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We assessed the frequency and relatedness of methicillin-resistant Staphylococcus aureus (MRSA) isolates to determine whether healthcare workers, the environment, or admitted patients could be a reservoir for MRSA on a burn trauma unit (BTU). We also assessed risk factors for MRSA colonization among BTU patients.
Prospective cohort study and surveillance for MRSA carriage.
BTU of a Midwestern academic medical center.
Patients and Participants.
Patients admitted to a BTU from February 2009 through January 2010 and healthcare workers on this unit during the same time period.
Samples for MRSA culture were collected on admission from the nares and wounds of all BTU patients. We also had collected culture samples from the throat, axilla, antecubital fossa, groin, and perianal area of 12 patients per month. Samples collected from healthcare workers' nares and from environmental sites were cultured quarterly. MRSA isolates were typed by pulsed-field gel electrophoresis.
Of 144 patients, 24 (17%) carried MRSA in their nares on admission. Male sex (odds ratio [OR], 5.51; 95% confidence interval [95% CI], 1.25–24.30), admission for necrotizing fasciitis (OR, 7.66; 95% CI, 1.64–35.81), and MRSA colonization of a site other than the nares (OR, 23.40; 95% CI, 6.93–79.01) were independent predictors of MRSA nasal carriage. Cultures of samples collected from 4 healthcare workers and 4 environmental cultures had positive results. Two patients were colonized with strains that were indistinguishable from strains collected from a healthcare worker or the environment.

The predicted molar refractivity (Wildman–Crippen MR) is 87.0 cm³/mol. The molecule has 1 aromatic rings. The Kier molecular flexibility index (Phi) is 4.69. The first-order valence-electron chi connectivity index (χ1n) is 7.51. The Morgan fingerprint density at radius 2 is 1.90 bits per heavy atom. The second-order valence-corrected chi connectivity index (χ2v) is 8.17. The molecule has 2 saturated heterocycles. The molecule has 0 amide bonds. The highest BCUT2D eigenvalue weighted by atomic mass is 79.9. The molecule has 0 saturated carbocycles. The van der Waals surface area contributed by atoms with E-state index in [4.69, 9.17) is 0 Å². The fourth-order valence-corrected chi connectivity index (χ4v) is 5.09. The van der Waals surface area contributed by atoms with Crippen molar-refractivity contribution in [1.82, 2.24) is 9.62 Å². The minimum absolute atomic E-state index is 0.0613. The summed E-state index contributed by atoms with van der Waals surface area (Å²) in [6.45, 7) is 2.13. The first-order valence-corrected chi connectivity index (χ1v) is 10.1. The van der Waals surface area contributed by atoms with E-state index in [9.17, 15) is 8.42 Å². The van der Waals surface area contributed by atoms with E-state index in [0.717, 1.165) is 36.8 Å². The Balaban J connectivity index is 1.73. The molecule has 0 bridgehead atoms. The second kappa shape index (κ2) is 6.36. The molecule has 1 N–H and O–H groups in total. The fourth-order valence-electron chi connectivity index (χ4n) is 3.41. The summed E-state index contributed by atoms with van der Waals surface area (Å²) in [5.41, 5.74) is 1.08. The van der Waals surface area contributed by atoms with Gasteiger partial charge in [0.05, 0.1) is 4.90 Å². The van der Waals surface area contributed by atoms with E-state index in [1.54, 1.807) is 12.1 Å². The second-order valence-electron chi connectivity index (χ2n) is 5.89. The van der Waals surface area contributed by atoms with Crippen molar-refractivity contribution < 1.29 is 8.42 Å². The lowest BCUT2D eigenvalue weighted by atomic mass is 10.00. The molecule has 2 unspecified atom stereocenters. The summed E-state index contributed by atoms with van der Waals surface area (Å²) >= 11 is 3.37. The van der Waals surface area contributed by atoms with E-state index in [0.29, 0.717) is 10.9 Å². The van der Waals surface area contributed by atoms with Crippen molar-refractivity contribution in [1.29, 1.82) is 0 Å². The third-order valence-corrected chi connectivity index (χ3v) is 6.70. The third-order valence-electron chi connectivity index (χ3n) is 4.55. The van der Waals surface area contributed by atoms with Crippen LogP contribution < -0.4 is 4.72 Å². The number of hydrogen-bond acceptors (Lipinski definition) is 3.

Patients were a major reservoir for MRSA. Infection control efforts should focus on preventing transmission of MRSA from patients who are MRSA carriers to other patients on the unit.
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